Tuesday, July 22, 2008
Bradley Monton has responded, in part, to Wes Elsberry's original criticism, specifically Wes' criticism that "supernatural hypotheses do nothing to advance science ... , do not themselves represent knowledge, and are known to delay the progress of science." Monton agrees in part but states:
The one I'm not sure about is the claim that supernatural hypotheses are known to delay the progress of science. There are multiple ways of understanding this claim. The strongest claim would be: in every possible situation, introducing a supernatural hypothesis delays the progress of science. ...Wes has now replied to Monton. As before, I would just like to add a few points:
The strong claim is surely false: I can imagine a situation where some scientist comes up with a great scientific insight, but she only comes up with that insight as a result of the peculiar religious training she's had — had she not had that religious training, she wouldn't have come up with the insight. Perhaps she frames the insight in supernatural terms, but other scientists see that the supernatural aspect is inessential, and embrace the non-supernatural aspect, thus leading to a major scientific advance.
First of all, it has to be noted that few, if any, people claim that a person cannot be religious and be a scientist ... except maybe ID proponents themselves. Certainly, Miller, a devout Catholic, doesn't. Nor is there any doubt that the wellsprings of human inspiration are many and unquantifiable. There is the famous (if possibly apocryphal) story of Friedrich August Kekulé and his daydream of a snake biting its own tail leading to the hypothesis that the benzene molecule was in the form of a ring.
But Monton's thesis is that ID is science, or so his website says. Is everything in any person's life that might give inspiration to a idea that leads eventually to some scientific advance (made by someone else in Monton's example) now supposed to be dubbed "science"? Do we then say that daydreaming is part of the scientific method? More pointedly, if a powerful political lobby attempted to require public schools to teach K-12 students that daydreaming is as valid a method of doing scientific research as empiric testing, should the scientific community acquiesce?
Another related problem is that Monton equivocates about the levels of "science" he is discussing at any point. When challenged over the detriment supernaturalism does to scientific progress, Monton drops to the level of an individual scientist and presents a hypothetical "example" of someone coming up with a scientifically valid idea based on unspecified "religious training," that she then fumbles away by attributing its action to God, ending her pursuit of it. Her idea is then supposedly rescued by the scientific community at large, which is, apparently, scanning religious literature* for scientific ideas, given that they have so little to read in their own journals.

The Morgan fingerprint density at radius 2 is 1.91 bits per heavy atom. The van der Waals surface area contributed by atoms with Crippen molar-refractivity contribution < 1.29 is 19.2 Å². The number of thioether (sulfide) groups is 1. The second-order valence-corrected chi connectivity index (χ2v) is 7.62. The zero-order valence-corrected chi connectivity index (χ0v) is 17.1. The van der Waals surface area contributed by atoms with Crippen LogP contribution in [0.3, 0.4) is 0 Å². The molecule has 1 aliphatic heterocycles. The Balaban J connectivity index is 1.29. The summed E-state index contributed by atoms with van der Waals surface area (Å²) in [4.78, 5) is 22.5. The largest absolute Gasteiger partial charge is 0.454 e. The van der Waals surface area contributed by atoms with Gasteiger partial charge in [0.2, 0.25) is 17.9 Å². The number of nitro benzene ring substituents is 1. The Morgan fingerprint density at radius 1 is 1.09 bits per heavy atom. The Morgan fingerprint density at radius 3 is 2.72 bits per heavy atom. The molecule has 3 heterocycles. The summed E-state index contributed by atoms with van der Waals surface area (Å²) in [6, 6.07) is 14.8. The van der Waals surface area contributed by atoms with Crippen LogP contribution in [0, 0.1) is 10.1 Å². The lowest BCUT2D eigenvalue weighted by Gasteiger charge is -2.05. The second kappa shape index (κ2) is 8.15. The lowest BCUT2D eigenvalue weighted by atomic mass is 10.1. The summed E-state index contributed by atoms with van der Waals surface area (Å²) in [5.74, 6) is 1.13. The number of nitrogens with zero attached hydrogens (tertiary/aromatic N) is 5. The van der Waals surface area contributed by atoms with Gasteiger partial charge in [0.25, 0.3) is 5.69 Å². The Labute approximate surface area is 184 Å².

In short, Monton seems to be saying that science can get by without any one scientist and it's no great loss if she throws away the chance to make real progress, simply because she insists on appending what even Monton calls an "inessential" hypothesis to an otherwise good idea. (Never mind how an idea inessential to science somehow becomes science.) The whole of the scientific community will be there to (eventually) pick it up.
But isn't that delay enough? Monton likes to play parsing games where any situation, real or imagined, that does not absolutely support the strictest possible reading of some statement supposedly proves it "false." Well, unless those "other scientists" pick up her idea immediately, then science has been delayed and Monton has been proved wrong.
More importantly, isn't the waste of the chance for the original scientist to pursue her own idea reason enough to try to prevent it? And, turning again to the larger issue, what if ID proponents succeed politically in having an entire generation of potential scientists taught to bring whatever good ideas they may have from whatever source to a screeching halt whenever they choose (or were indoctrinated to choose) to see God behind the curtain pulling on the levers? How many individuals lost to good scientific practice will it take to make a real, and potentially tragic, delay in science; a real lost to humankind?
There is more that could be said but, as noted by Wes, there is much that is ad hoc in Monton's approach to criticism and there is only so much time.
* Or maybe scientific journals are supposed to give up peer review and start publishing religious tracts. Monton is not clear on that point.